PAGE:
CLARE — The Clare County Arts Council (CCAC) is presenting a showing of the priceless Gerald Mast murals located in the Clare Middle School auditorium since 1938. As part of the Works Progress Administration (WPA), these four huge murals have been appraised at between $20 million and $30 million.
Restored in 1988 by Dayton Spence, a nationally known restoration artist, the work was due to be cleaned in 2008 and again in 20 years. This has not happened.
Tom Moline, Superintendent of Clare Public Schools in 2004, said, “The murals show the relationship between God and learning in the lunettes (half-moon shapes), William Shakespeare, early American history and Greek and Spanish influence, including Doric columns. It is interesting that all of the questions posed in the murals apply to today’s world. These are questions we are still asking ourselves.” Moline will be the keynote speaker at the Sept. 8, 2012 event to be held at the Clare Middle School beginning at 11 a.m.
The showing of these murals will kick off a fundraising benefit to restore the magnificent stone statue titled Pioneer Mother by Samuel Cashwan, which was dedicated the same day as the murals in 1938.
Samuel Cashwan (1900-1988) was a supervisor in the sculpture and ceramics program of the Federal Art Project. This Depression-era program paid artists to create art for public facilities. Cashwan has numerous WPA-sponsored sculptures in Lansing and East Lansing. The eight-foot stone statue stands outside the front doors of the Clare Middle School, was, at the time only school building in Clare.
The Pioneer Mother statue was picked from several drawings submitted by Cashwan to Clare High School students who were involved in choosing the subject matter for the statue. In March of 1937, Supt. Kennedy said on the subject for composition of the statue, “We are trying to develop the term ‘Pioneer’ as the name for our athletic teams. This composition would help along that line and would carry plenty of local significance as this was certainly a pioneer lumbering settlement.” Sketches were submitted and the students chose “The Pioneer Mother,” investing money from the senior class fund to help pay for the stone. The statue is made of Indiana limestone and is need of serious restoration.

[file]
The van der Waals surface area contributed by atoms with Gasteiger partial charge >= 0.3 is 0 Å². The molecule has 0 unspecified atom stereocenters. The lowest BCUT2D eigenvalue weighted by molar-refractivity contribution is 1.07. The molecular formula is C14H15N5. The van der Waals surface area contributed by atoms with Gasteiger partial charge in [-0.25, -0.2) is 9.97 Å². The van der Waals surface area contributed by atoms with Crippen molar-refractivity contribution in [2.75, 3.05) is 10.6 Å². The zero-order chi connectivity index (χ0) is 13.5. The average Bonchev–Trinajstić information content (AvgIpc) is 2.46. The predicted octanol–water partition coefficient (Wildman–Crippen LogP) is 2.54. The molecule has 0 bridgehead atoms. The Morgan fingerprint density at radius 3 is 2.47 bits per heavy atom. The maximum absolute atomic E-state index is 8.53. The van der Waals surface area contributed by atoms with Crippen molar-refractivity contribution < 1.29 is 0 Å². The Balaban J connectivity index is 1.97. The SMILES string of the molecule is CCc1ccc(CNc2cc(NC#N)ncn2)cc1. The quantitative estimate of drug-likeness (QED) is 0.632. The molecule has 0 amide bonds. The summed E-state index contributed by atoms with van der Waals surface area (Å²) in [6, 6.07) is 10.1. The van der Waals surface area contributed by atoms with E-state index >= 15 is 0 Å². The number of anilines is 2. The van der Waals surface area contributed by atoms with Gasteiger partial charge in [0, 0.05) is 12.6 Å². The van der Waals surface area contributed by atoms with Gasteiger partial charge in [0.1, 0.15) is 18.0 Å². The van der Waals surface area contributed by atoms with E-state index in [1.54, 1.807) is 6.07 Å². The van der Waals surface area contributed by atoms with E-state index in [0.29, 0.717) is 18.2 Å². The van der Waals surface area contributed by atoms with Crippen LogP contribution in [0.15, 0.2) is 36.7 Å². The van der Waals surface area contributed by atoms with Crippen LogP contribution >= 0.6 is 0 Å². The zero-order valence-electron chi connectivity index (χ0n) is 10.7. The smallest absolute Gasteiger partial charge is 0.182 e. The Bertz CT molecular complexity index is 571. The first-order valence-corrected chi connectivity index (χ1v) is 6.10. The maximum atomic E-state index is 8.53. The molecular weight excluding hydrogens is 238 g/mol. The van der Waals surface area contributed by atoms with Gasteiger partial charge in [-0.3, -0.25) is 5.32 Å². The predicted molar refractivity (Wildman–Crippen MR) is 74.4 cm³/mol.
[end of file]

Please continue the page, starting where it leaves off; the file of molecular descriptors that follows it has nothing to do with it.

The “Depression Era Art Walking Tour and Soup Line” will begin at the Clare Middle School (old high school) for a program headed by keynote speaker, Tom Moline, former superintendent of Clare Public schools, view the Pioneer Mother Statue outside, eat bean soup and corn bread, and take a walking tour to view the Depression Era-art at the U.S. Post Office and the Congregational United Church of Christ, ending at the Doherty Hotel to hear the fun stories about the leprechaun murals in the tap room of the hotel. Tickets are $5 per person and available from any CCAC member or the Doherty Hotel. For more information, call (808) 345-2117 or e-mail email@example.com.